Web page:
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Light Science and Magic: An Introduction to Photographic Lighting Paperback – 8 Sep 2011
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"If you are a photographer of any type, especially on who does studio work, this is a must have reference." ? BC Books (May 2007)
"The first book on photographic lighting that is worth using as a text. Light - Science and Magic is about principles, not cheap tricks or the authors' portfolio."
-Pete Christman, Savannah College of Art and Design.
more to come with permission for use obtained
About the Author
Fil Hunter is a highly respected commercial photographer specializing in still life and special effects photographs for advertising and editorial illustration. During a career spanning over three decades, he has worked for such clients as America Online, US News, Time-Life Books, Life Magazine (27 covers), the National Science Foundation, and National Geographic. He has taught photography at the university level and has served as technical consultant on a number of photographic publications. Mr. Hunter has won the Virginia Professional Photographer's Grand Photographic Award three times. He lives in Alexandria, VA.
Paul Fuqua, Virginia, USA, started his own audiovisual production company in 1970. Dedicated to teaching through visuals, he has written and produced educational and training material in a variety of fields, including law, science, and nature. His photography takes him all over the world, but he makes his home in Arlington, VA.
Steven Biver, Virginia, USA, Commercial photographer, former clients include Adobe, Mobil, Newsweek, Black and Decker
Top customer reviews
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It is called "An introduction..." but that under-sells it. Really it is everything that you need to know but explained so simply that anyone can understand it. It has excellent illustrations. I am a chartered Illuminating Engineer of over 40 years experience and the book is technically spot on. Above all, it is fun to read.
If you are a keen photographer, buy this book. It does not matter whether you use natural light, available light, artificail lighting , studio lighting or flash, this book will enable you to get the best results.
It covers items that are tricky to light such as glass and highly reflective objects but it goes into the technical side of things enough so that you feel, going forward, you've learnt enough to tackle pretty much any problem you may come across lighting wise. It has really helped me get to grips with certain lighting scenarios and begin to understand what's actually going on thus enabling me to create the effect I had envisioned.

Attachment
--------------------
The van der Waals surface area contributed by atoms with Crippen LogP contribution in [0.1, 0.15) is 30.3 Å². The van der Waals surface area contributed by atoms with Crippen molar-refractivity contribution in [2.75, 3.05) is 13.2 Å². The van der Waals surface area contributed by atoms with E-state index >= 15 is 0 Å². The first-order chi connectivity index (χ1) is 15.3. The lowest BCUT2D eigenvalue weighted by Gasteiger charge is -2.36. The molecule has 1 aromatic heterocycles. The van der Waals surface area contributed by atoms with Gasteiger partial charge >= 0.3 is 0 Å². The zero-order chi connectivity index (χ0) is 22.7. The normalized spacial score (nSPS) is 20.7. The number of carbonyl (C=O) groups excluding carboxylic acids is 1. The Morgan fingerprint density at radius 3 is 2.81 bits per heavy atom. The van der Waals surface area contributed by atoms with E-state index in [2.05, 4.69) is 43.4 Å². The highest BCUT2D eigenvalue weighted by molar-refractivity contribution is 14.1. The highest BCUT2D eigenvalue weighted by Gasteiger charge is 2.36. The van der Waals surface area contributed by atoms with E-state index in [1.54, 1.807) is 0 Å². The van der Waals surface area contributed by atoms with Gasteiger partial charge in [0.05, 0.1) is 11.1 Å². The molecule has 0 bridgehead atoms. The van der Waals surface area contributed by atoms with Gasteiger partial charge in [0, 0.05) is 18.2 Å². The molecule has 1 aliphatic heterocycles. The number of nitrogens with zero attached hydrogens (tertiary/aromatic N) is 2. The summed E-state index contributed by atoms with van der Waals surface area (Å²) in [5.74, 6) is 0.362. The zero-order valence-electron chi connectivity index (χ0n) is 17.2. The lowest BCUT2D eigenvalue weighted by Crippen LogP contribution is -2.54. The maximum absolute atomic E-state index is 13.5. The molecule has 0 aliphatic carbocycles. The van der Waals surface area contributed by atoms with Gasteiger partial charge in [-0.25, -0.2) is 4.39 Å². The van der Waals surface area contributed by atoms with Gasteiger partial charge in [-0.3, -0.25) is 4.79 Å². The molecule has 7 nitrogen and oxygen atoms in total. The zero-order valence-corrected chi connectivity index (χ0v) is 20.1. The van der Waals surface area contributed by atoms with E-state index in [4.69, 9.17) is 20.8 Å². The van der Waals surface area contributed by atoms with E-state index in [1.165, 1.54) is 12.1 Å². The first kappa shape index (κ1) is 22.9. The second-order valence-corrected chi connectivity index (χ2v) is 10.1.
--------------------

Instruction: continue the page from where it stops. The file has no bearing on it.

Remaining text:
At the heart of it all is a set of fairly simple principles which the book does a good job of expressing with clarity and without over complicating matters. Things like the family of angles, the inverse square law, how polarised light can be used to your advantage plus other ideas are well covered. In isolation any one of these principles is pretty easy to deal with but the book also pushes on and gives examples of how these principles interact and thus gives good insights into coming up with a technically sound lighting solution for a complex scene.
Everything is covered from small product photography, metal, glass, people (portraits) to still life.
The examples in the book are workman-like and are not focused on wowing us with creative genius but what they do do very well is illustrate the principles and give the reader / photographer a great tool box to draw upon when attempting to light scenes. The writing itself is very accessible and would suit anyone from a pretty much rank beginner level to advanced amateurs to less experienced pro photogrpahers - it is an 'introductory' book after all but it's pitched exactly right.
Well recommended !
This book explains photographic lighting in a simple, easy to understand way. There's a little bit of science - things like family of angles and the relative size of light sources etc, but nothing that requires the intellect of Einstein to understand. By incorporating that little bit of science and applying a little creative thinking, you can create a whole lot of magic.
The book takes a very stepwise approach, starting from very simplistic lighting and progressing to more complex scenarios, all the while providing detailed explanations and diagrams of the lighting setups and clear colour photos of the results.
Whether you're a beginner, or an experienced photographer venturing into the realms of multi-light setups, there's a lot to learn from this book.
Everything is presented in a straightforward, jargon free way that makes this book a very easy going and enjoyable read.
Whether you want to do product photography, portraits, or any kind of available light photography, this is one text you shouldn't be without.
Never fail to go back to this book over and over again when i feel myself becoming set in my lighting ways, or maybe letting bad habits creep in.
This book should be read by all wanna be photographers, whether the want to use artificial light or not. Photographers use light and this book is THE way to understand it.
I'm a professional photographer and always looking to improve my game and get new ideas for shoots.
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